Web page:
Samsung Galaxy S6 and Samsung Galaxy S6 Edge owners are expecting a software update from Android 5.0 to Android 5.1 Lollipop soon.

Earlier reports pointed out that the change to Android 5.1 Lollipop was not a major update, but Android 5.0 has been buggy for most flagship smartphones that many owners are highly welcoming the fixes to bugs and also stability and performance enhancements included in the Android 5.1 Lollipop.

With the rollout in mind, Galaxy S6 photography enthusiasts are in for a great feature included in the Android 5.1 Lollipop. The update will allow users to adjust manually the exposure of their pictures at the point of focus directly in the viewfinder of the camera app, similar to iPhone's handy camera app.

Many Samsung users who love to take photographs would surely appreciate the easy exposure adjustment before shooting the subject by simply dragging one's finger up or down to increase or decrease exposure and capture that perfect shot.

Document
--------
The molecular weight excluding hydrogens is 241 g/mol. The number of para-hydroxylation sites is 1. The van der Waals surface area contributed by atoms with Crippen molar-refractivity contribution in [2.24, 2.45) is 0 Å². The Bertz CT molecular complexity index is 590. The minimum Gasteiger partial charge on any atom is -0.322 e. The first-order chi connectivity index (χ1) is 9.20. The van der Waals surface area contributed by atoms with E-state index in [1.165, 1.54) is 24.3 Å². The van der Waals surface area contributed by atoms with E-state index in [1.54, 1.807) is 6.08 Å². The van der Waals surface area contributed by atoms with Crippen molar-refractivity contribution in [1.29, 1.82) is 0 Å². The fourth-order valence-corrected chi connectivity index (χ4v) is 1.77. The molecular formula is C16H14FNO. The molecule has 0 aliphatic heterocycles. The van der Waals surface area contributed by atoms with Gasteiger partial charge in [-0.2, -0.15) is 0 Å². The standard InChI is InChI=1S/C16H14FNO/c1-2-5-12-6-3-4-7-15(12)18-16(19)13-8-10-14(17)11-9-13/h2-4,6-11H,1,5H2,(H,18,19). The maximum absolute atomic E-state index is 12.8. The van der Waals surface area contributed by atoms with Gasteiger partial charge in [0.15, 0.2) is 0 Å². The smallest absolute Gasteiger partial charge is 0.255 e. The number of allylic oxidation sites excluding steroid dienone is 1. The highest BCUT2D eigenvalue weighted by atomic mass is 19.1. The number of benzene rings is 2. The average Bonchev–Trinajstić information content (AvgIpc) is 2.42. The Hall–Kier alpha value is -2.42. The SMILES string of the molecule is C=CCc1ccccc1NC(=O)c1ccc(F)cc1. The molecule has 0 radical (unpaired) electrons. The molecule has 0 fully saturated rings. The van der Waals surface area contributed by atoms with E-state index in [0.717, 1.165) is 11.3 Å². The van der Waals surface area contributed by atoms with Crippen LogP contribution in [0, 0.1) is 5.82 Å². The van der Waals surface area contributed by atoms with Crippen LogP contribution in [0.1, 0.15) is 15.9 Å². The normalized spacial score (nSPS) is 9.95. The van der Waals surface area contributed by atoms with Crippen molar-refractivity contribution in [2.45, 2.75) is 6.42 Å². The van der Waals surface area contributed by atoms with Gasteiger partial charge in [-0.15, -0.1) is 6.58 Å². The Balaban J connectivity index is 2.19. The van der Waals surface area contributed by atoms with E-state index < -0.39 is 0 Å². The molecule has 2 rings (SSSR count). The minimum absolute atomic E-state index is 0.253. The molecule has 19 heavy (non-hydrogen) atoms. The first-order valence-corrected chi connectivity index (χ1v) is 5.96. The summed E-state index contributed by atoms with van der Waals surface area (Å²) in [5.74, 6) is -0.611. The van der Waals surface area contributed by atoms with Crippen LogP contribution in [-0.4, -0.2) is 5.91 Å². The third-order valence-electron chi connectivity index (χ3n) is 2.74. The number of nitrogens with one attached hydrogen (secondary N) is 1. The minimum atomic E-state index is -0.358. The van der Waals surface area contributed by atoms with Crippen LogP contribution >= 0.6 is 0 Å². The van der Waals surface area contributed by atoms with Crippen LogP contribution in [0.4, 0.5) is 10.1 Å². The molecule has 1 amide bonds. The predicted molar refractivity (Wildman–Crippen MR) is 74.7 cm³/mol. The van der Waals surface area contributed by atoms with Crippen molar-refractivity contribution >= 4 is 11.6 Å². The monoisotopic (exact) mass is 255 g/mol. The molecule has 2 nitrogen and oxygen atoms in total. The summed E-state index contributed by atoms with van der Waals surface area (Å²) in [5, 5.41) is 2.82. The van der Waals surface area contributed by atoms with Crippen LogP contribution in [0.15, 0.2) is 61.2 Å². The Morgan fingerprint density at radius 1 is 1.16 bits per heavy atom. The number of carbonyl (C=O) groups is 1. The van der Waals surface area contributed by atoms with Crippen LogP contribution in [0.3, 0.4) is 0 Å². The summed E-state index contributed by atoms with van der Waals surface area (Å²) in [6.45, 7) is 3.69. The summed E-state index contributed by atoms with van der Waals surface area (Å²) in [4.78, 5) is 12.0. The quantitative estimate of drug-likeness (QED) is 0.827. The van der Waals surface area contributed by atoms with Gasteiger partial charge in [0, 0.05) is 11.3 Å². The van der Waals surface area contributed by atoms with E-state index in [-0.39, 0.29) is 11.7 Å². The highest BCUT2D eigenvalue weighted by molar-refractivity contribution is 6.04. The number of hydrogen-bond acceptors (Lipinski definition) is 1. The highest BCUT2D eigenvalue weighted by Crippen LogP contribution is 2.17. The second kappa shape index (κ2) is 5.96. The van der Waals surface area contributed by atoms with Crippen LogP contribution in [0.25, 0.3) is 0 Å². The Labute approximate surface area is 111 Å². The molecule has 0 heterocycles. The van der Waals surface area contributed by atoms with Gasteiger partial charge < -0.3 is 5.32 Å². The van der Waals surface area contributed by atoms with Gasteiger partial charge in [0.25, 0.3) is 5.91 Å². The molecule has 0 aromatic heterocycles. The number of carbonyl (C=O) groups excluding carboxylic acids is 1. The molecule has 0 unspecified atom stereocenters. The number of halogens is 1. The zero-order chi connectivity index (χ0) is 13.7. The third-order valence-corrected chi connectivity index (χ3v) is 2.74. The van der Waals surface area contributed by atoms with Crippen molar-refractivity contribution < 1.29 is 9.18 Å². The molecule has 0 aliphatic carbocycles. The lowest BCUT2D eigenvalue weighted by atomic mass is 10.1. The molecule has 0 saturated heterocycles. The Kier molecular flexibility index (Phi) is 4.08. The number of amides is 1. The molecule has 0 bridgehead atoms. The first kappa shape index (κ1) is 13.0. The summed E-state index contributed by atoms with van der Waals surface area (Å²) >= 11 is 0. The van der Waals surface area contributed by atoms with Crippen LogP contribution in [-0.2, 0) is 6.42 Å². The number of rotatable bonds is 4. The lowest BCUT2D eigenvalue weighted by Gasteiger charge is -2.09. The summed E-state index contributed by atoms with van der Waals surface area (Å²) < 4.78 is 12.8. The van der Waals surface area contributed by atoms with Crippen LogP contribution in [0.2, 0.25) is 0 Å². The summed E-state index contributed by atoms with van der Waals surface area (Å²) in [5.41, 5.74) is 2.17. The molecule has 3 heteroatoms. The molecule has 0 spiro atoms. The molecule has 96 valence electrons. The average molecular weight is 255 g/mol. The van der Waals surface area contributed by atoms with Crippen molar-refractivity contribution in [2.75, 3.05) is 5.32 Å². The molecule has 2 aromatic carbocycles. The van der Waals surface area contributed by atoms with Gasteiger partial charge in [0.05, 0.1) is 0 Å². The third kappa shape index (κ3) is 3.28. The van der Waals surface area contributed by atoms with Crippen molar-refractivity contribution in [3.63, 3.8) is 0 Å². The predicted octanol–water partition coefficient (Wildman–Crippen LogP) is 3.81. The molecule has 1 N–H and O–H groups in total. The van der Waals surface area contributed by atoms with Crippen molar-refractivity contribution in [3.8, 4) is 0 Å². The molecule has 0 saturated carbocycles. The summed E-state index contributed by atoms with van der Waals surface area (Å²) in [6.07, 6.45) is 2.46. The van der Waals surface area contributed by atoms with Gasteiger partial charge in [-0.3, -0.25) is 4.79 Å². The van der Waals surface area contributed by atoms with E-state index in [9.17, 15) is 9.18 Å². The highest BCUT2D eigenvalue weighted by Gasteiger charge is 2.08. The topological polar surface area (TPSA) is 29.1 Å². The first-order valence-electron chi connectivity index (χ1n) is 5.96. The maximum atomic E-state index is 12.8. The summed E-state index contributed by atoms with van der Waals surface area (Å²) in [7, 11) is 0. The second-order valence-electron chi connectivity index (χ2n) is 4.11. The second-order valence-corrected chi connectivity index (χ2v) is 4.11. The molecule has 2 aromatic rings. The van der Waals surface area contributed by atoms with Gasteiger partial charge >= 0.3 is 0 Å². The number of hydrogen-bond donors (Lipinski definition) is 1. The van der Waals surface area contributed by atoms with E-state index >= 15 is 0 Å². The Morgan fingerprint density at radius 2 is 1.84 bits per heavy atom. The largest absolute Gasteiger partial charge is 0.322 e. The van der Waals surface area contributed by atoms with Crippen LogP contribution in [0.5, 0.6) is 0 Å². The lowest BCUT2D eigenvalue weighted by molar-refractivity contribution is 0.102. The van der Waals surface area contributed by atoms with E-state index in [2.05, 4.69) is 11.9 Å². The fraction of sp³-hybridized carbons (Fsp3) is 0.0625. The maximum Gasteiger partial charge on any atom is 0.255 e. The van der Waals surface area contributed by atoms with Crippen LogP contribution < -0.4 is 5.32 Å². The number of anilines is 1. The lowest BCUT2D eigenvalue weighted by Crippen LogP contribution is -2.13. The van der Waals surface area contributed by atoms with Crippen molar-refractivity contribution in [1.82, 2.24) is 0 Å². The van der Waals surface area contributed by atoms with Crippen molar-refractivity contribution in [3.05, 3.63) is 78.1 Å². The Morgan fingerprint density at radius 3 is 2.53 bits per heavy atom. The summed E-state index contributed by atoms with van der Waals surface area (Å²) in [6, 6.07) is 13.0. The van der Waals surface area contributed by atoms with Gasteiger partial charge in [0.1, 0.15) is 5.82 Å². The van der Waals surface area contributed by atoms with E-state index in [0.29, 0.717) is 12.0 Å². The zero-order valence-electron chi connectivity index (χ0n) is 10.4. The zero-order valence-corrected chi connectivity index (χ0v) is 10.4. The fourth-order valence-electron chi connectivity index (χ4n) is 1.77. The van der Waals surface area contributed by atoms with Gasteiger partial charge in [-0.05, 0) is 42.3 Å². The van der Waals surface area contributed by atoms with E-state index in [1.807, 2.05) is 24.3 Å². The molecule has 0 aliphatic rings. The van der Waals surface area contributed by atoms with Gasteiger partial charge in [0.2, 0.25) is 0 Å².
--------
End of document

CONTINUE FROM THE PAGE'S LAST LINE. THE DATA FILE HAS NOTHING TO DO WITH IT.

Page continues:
Many Android phones are already capable of adjusting exposure but it is not as simple as what Apple provided for its iPhones. For instance, for Galaxy S6 users, there is a Pro Mode on the camera app, which one could adjust manually several measures, such as focus, ISO, exposure, and white balance. For capturing still subjects, the Pro Mode may be handy but for moving and instant moments, the iPhone camera app would be simpler to use.

The Android 5.1 Lollipop should also include other expected camera updates, like the shutter speed control and the support for RAW image capture.

After its April 11 release, the Galaxy S6 and Galaxy S6 Edge have arguably the best cameras available among the smartphones out on the market. With the Android 5.1 Lollipop rollout, both devices would even be better.

Boasting a 16-megapixel rear shooter with an f/1.9 aperture lens, Samsung has projected the Galaxy S6 and Galaxy S6 Edge to be camera-focused phones to compete better with Apple's iPhone 6. Many Android smartphones feature the standard f/2.2 aperture, but Samsung has picked up also from Apple the aperture reduction. The f/1.9 aperture lens offers minimal blur in pictures especially in darker settings and for quicker shutter speed.

It is now common for smartphone makers to copy successful features of each other in the face of the competition, which is good for the consumers as well.

Photo: Kārlis Dambrāns | Flickr

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